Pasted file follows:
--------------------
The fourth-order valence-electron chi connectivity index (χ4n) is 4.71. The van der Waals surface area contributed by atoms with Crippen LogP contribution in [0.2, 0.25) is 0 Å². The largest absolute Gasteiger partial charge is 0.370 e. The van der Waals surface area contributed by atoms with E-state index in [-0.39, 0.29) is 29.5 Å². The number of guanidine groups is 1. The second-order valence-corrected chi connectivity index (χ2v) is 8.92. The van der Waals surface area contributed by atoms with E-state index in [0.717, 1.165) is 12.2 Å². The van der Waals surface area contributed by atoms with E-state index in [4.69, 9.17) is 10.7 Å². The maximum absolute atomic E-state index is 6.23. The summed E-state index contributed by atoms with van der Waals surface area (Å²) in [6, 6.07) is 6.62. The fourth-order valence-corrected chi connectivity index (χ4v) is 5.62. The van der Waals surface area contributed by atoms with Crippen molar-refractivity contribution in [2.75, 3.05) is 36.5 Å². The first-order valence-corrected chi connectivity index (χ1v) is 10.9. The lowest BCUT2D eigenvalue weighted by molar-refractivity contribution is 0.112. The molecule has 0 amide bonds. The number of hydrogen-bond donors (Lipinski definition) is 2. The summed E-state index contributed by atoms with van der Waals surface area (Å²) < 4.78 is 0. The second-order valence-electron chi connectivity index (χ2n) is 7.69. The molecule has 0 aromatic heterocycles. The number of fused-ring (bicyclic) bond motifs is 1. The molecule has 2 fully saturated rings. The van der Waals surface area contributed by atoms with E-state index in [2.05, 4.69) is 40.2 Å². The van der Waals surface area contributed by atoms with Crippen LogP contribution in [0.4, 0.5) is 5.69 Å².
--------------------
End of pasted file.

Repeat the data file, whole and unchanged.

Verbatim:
The fourth-order valence-electron chi connectivity index (χ4n) is 4.71. The van der Waals surface area contributed by atoms with Crippen LogP contribution in [0.2, 0.25) is 0 Å². The largest absolute Gasteiger partial charge is 0.370 e. The van der Waals surface area contributed by atoms with E-state index in [-0.39, 0.29) is 29.5 Å². The number of guanidine groups is 1. The second-order valence-corrected chi connectivity index (χ2v) is 8.92. The van der Waals surface area contributed by atoms with E-state index in [0.717, 1.165) is 12.2 Å². The van der Waals surface area contributed by atoms with E-state index in [4.69, 9.17) is 10.7 Å². The maximum absolute atomic E-state index is 6.23. The summed E-state index contributed by atoms with van der Waals surface area (Å²) in [6, 6.07) is 6.62. The fourth-order valence-corrected chi connectivity index (χ4v) is 5.62. The van der Waals surface area contributed by atoms with Crippen molar-refractivity contribution in [2.75, 3.05) is 36.5 Å². The first-order valence-corrected chi connectivity index (χ1v) is 10.9. The lowest BCUT2D eigenvalue weighted by molar-refractivity contribution is 0.112. The molecule has 0 amide bonds. The number of hydrogen-bond donors (Lipinski definition) is 2. The summed E-state index contributed by atoms with van der Waals surface area (Å²) < 4.78 is 0. The second-order valence-electron chi connectivity index (χ2n) is 7.69. The molecule has 0 aromatic heterocycles. The number of fused-ring (bicyclic) bond motifs is 1. The molecule has 2 fully saturated rings. The van der Waals surface area contributed by atoms with E-state index in [2.05, 4.69) is 40.2 Å². The van der Waals surface area contributed by atoms with Crippen LogP contribution in [0.4, 0.5) is 5.69 Å².